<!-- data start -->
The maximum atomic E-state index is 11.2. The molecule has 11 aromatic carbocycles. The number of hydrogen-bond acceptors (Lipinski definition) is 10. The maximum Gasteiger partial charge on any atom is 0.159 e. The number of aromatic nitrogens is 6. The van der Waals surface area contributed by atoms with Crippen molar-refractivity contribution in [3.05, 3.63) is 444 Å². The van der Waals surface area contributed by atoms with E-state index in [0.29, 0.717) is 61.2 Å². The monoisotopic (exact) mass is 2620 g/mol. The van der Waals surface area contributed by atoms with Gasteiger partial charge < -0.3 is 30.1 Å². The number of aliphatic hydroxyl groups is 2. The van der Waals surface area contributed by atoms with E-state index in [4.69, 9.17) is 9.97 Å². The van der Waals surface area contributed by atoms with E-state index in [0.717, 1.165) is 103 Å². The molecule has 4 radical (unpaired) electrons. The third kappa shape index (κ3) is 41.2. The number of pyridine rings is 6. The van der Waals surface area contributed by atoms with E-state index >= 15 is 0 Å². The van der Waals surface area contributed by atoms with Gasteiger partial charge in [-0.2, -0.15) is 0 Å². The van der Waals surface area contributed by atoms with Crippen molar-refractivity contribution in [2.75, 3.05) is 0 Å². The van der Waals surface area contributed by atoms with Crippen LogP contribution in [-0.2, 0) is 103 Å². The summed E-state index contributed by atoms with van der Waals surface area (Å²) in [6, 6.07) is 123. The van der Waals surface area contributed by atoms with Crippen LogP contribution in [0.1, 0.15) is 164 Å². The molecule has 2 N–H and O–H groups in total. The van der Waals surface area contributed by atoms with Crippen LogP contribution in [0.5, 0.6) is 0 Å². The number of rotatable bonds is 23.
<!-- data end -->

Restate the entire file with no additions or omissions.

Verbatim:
The maximum atomic E-state index is 11.2. The molecule has 11 aromatic carbocycles. The number of hydrogen-bond acceptors (Lipinski definition) is 10. The maximum Gasteiger partial charge on any atom is 0.159 e. The number of aromatic nitrogens is 6. The van der Waals surface area contributed by atoms with Crippen molar-refractivity contribution in [3.05, 3.63) is 444 Å². The van der Waals surface area contributed by atoms with E-state index in [0.29, 0.717) is 61.2 Å². The monoisotopic (exact) mass is 2620 g/mol. The van der Waals surface area contributed by atoms with Gasteiger partial charge < -0.3 is 30.1 Å². The number of aliphatic hydroxyl groups is 2. The van der Waals surface area contributed by atoms with E-state index in [4.69, 9.17) is 9.97 Å². The van der Waals surface area contributed by atoms with E-state index in [0.717, 1.165) is 103 Å². The molecule has 4 radical (unpaired) electrons. The third kappa shape index (κ3) is 41.2. The number of pyridine rings is 6. The van der Waals surface area contributed by atoms with E-state index >= 15 is 0 Å². The van der Waals surface area contributed by atoms with Gasteiger partial charge in [-0.2, -0.15) is 0 Å². The van der Waals surface area contributed by atoms with Crippen molar-refractivity contribution in [2.75, 3.05) is 0 Å². The van der Waals surface area contributed by atoms with Crippen LogP contribution in [-0.2, 0) is 103 Å². The summed E-state index contributed by atoms with van der Waals surface area (Å²) in [6, 6.07) is 123. The van der Waals surface area contributed by atoms with Crippen LogP contribution in [0.1, 0.15) is 164 Å². The molecule has 2 N–H and O–H groups in total. The van der Waals surface area contributed by atoms with Crippen LogP contribution in [0.5, 0.6) is 0 Å². The number of rotatable bonds is 23.